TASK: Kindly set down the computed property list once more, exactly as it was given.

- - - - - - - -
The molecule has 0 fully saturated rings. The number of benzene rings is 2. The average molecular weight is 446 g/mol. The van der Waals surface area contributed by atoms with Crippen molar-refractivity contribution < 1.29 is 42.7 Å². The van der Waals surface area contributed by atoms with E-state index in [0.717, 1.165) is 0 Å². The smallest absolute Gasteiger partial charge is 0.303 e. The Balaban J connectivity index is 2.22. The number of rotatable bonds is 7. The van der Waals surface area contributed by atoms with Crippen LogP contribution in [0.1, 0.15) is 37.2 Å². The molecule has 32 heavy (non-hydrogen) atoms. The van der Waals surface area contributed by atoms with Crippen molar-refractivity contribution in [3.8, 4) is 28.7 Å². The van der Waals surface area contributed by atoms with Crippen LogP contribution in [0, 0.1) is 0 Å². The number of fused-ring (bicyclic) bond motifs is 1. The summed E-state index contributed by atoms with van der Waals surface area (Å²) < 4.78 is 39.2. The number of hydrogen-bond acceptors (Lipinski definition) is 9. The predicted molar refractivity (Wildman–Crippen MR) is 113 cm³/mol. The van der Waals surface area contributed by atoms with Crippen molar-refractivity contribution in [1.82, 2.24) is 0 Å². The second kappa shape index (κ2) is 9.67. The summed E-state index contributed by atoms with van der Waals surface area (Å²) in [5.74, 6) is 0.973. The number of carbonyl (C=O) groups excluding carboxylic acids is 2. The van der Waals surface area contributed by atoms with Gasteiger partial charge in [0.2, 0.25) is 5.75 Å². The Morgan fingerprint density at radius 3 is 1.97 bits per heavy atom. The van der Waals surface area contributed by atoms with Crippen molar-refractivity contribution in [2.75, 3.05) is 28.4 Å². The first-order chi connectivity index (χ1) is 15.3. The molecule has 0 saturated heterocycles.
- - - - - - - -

The molecule has 0 fully saturated rings. The number of benzene rings is 2. The average molecular weight is 446 g/mol. The van der Waals surface area contributed by atoms with Crippen molar-refractivity contribution < 1.29 is 42.7 Å². The van der Waals surface area contributed by atoms with E-state index in [0.717, 1.165) is 0 Å². The smallest absolute Gasteiger partial charge is 0.303 e. The Balaban J connectivity index is 2.22. The number of rotatable bonds is 7. The van der Waals surface area contributed by atoms with Crippen LogP contribution in [0.1, 0.15) is 37.2 Å². The molecule has 32 heavy (non-hydrogen) atoms. The van der Waals surface area contributed by atoms with Crippen molar-refractivity contribution in [3.8, 4) is 28.7 Å². The van der Waals surface area contributed by atoms with Crippen LogP contribution in [0, 0.1) is 0 Å². The number of fused-ring (bicyclic) bond motifs is 1. The summed E-state index contributed by atoms with van der Waals surface area (Å²) < 4.78 is 39.2. The number of hydrogen-bond acceptors (Lipinski definition) is 9. The predicted molar refractivity (Wildman–Crippen MR) is 113 cm³/mol. The van der Waals surface area contributed by atoms with Crippen molar-refractivity contribution in [1.82, 2.24) is 0 Å². The second kappa shape index (κ2) is 9.67. The summed E-state index contributed by atoms with van der Waals surface area (Å²) in [5.74, 6) is 0.973. The number of carbonyl (C=O) groups excluding carboxylic acids is 2. The van der Waals surface area contributed by atoms with Gasteiger partial charge in [0.2, 0.25) is 5.75 Å². The Morgan fingerprint density at radius 3 is 1.97 bits per heavy atom. The van der Waals surface area contributed by atoms with Crippen molar-refractivity contribution in [2.75, 3.05) is 28.4 Å². The first-order chi connectivity index (χ1) is 15.3. The molecule has 0 saturated heterocycles.